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Oregon Collection

History Archive - Oregon Collection

Oregon is in the northwestern part of the United States between the 42nd and 46th parallels of latitude. It is bounded on the north by Washington, on the east by Idaho, on the south by Nevada and California and on the west by the Pacific Ocean. Only six states exceed Oregon in area. It is 285 miles from north to south and 360 from east to west. Population, 672,765.

In 1792 the Columbia was first entered by Captain Gray who gave the river its name. It came into the possession of the United States in 1803. Oregon meant all the northwest country until 1853, when the northern and southern boundaries were fixed. The American Fur Company founded Astoria in 1811. In 1859 the state was created with its present boundaries. The United States claimed this country by reason of Captain Gray's discovery, and the claim was strengthened by the Lewis and Clark exploration in 1805. In 1849 Oregon was organized as a territory. Prominent among early settlers were Nathaniel J. Wyeth, Dr. John McL.aughlin, Dr. Marcus Whitman (1836) and Jason Lee (1834).

Physical Features. Two mountain ranges, the Coast Range and the Cascade, run parallel with the coast. West of the Coast Range lies a comparatively level country, varying in width from 10 to 30 miles. This is cut into many little valleys by divides extending westerly from the mountains. Notable among these valleys are the Nehalem, the Yaquina, the Alsea, the Siuslaw, the Umpqua, the Coos Bay country and Rogue River Valley. East of the Coast Range or between the Coast and Cascade Ranges lies Willamette Valley. This valley is drained by a river of the same name, which rises in a divide that joins the two great ranges about 100 miles from the southern border of the state and flows north to the Columbia.

The valley averages about 50 miles in breadth. Its elevation is low, and the soil is fertile. South of this divide the country is divided by Umpqua and Rogue Rivers, which flow through passes of the Coast Range to the Pacific. All of the country west of the Cascades is known as Western Oregon, all east of it as Eastern Oregon. The elevation of Eastern Oregon varies from 2,000 to 5,000 feet above the sea. The Blue Mountains, about the center of the state, extend in a northeasterly direction into Washington. In Eastern Oregon the rivers flow towards the north. In the southern part are a number of large lakes. Western Oregon is a country of valleys with many streams of water flowing through them. Eastern Oregon is known as a plateau country, its streams are far apart, but frequent enough to make irrigation practicable.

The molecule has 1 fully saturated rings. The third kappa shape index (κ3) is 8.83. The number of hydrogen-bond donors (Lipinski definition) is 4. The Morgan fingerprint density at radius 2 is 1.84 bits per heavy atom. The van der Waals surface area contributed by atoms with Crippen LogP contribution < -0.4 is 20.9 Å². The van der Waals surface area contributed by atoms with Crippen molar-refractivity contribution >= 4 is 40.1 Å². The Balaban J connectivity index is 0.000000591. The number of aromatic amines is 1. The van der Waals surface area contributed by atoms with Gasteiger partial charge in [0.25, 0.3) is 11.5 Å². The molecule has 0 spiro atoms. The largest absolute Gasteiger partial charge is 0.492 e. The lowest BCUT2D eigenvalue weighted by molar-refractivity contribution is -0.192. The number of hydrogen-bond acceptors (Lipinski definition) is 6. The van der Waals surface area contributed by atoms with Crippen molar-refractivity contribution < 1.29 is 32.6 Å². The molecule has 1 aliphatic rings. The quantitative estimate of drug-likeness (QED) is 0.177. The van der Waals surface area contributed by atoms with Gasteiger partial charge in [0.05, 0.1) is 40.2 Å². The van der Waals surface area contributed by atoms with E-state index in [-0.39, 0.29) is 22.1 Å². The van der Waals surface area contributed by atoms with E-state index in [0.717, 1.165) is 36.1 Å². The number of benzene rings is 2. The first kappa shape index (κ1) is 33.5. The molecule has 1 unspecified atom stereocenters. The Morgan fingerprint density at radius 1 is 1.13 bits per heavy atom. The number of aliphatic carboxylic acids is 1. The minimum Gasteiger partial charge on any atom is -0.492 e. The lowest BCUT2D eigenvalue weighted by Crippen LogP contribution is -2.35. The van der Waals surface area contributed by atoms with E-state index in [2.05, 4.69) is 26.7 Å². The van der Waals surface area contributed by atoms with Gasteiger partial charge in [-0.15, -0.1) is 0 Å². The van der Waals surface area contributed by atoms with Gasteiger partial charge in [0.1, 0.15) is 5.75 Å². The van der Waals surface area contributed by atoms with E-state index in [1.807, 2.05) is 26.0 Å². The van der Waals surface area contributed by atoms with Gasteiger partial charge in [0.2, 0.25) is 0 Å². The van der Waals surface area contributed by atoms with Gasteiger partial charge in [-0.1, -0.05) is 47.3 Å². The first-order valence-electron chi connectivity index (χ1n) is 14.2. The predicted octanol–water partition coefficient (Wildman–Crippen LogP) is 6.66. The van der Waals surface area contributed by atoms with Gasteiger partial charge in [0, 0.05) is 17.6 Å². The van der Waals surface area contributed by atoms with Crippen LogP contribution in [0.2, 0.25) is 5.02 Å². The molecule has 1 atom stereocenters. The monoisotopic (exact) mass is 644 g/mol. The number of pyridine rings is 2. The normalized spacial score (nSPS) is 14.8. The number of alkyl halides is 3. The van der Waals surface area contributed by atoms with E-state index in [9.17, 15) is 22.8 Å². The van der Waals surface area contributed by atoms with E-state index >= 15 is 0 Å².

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Climate. As the state is divided into two great parts in regard to surface, so it is in regard to climate. Eastern Oregon has hot and dry summers, pleasant autumns, cool, clear weather with occasional showers until December; then cold winters, often with a great deal of snow, cold until late in the spring. Western Oregon has delightfully cool summers, cool nights even after the warmest days, and the winters are never severe. During the winter considerable rain falls, but the total rainfall does not exceed an average of 46 inches a year. Many winters pass without snow, many summers without an electrical storm. Tornadoes and hurricanes are unknown, but heavy rainstorms amounting to cloudbursts are no uncommon thing in Eastern Oregon.

Resources. The resources are just beginning to be developed. For example, in 1902 the annual cut of the lumber mills was about 600,000,000 feet, for 1910 the cut was 2,084,000,000 feet, yet the immense forests which extend from the seashore to the summit of the Coast Range, down the eastern slope and from the lowest foothills on the western coast of the Cascades to the snowline seem scarcely to have been touched by the sawyer. Of the trees comprising these forests, the most important are fir, pine, cedar, hemlock, tamarack, myrtle, ash, maple and laurel. Many important mineral products are found. Gold is mined extensively, the most important mines being in Baker County, Eastern Oregon, and Lane County, Western Oregon. Large fields of sienna are being opened in Western Oregon. Coal, iron and a good quality of building-stone are found in abundant quantities throughout the state.